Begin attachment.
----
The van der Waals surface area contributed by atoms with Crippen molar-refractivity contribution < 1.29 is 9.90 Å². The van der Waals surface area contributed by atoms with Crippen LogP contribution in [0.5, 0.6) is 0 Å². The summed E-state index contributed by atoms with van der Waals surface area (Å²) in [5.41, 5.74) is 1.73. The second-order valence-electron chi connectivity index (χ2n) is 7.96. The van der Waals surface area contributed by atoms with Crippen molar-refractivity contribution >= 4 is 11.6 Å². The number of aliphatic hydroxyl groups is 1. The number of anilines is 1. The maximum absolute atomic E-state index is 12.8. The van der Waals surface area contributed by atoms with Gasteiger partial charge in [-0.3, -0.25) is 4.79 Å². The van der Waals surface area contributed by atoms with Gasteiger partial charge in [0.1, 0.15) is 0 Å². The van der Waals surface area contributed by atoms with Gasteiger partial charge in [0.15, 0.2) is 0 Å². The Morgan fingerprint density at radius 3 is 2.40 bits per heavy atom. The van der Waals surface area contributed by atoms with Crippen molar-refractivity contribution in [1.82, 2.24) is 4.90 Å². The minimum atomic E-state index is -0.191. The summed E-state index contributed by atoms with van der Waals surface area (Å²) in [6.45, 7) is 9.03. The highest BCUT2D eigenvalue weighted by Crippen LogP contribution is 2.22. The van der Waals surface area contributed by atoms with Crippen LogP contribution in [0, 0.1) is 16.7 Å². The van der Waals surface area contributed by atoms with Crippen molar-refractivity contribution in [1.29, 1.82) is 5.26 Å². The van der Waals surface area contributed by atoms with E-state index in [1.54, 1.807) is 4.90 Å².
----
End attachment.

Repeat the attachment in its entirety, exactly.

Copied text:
The van der Waals surface area contributed by atoms with Crippen molar-refractivity contribution < 1.29 is 9.90 Å². The van der Waals surface area contributed by atoms with Crippen LogP contribution in [0.5, 0.6) is 0 Å². The summed E-state index contributed by atoms with van der Waals surface area (Å²) in [5.41, 5.74) is 1.73. The second-order valence-electron chi connectivity index (χ2n) is 7.96. The van der Waals surface area contributed by atoms with Crippen molar-refractivity contribution >= 4 is 11.6 Å². The number of aliphatic hydroxyl groups is 1. The number of anilines is 1. The maximum absolute atomic E-state index is 12.8. The van der Waals surface area contributed by atoms with Gasteiger partial charge in [-0.3, -0.25) is 4.79 Å². The van der Waals surface area contributed by atoms with Gasteiger partial charge in [0.1, 0.15) is 0 Å². The van der Waals surface area contributed by atoms with Gasteiger partial charge in [0.15, 0.2) is 0 Å². The Morgan fingerprint density at radius 3 is 2.40 bits per heavy atom. The van der Waals surface area contributed by atoms with Crippen molar-refractivity contribution in [1.82, 2.24) is 4.90 Å². The minimum atomic E-state index is -0.191. The summed E-state index contributed by atoms with van der Waals surface area (Å²) in [6.45, 7) is 9.03. The highest BCUT2D eigenvalue weighted by Crippen LogP contribution is 2.22. The van der Waals surface area contributed by atoms with Crippen LogP contribution in [0, 0.1) is 16.7 Å². The van der Waals surface area contributed by atoms with Crippen molar-refractivity contribution in [1.29, 1.82) is 5.26 Å². The van der Waals surface area contributed by atoms with E-state index in [1.54, 1.807) is 4.90 Å².